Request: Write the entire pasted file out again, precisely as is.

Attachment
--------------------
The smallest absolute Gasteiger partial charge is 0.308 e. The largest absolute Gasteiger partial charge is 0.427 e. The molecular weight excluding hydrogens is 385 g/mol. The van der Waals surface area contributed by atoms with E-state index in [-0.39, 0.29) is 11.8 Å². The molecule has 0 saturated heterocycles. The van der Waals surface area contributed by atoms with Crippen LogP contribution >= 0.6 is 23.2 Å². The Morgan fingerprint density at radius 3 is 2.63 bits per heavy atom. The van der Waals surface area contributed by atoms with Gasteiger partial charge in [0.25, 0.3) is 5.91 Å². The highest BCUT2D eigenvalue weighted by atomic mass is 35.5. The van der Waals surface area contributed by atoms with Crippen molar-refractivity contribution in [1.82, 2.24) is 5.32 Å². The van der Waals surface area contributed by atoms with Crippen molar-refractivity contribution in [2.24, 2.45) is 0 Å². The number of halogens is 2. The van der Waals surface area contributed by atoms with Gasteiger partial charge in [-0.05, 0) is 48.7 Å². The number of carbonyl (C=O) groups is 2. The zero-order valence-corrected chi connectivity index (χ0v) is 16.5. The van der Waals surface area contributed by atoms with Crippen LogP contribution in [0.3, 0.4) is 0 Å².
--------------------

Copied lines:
The smallest absolute Gasteiger partial charge is 0.308 e. The largest absolute Gasteiger partial charge is 0.427 e. The molecular weight excluding hydrogens is 385 g/mol. The van der Waals surface area contributed by atoms with E-state index in [-0.39, 0.29) is 11.8 Å². The molecule has 0 saturated heterocycles. The van der Waals surface area contributed by atoms with Crippen LogP contribution >= 0.6 is 23.2 Å². The Morgan fingerprint density at radius 3 is 2.63 bits per heavy atom. The van der Waals surface area contributed by atoms with Gasteiger partial charge in [0.25, 0.3) is 5.91 Å². The highest BCUT2D eigenvalue weighted by atomic mass is 35.5. The van der Waals surface area contributed by atoms with Crippen molar-refractivity contribution in [1.82, 2.24) is 5.32 Å². The van der Waals surface area contributed by atoms with Crippen molar-refractivity contribution in [2.24, 2.45) is 0 Å². The number of halogens is 2. The van der Waals surface area contributed by atoms with Gasteiger partial charge in [-0.05, 0) is 48.7 Å². The number of carbonyl (C=O) groups is 2. The zero-order valence-corrected chi connectivity index (χ0v) is 16.5. The van der Waals surface area contributed by atoms with Crippen LogP contribution in [0.3, 0.4) is 0 Å².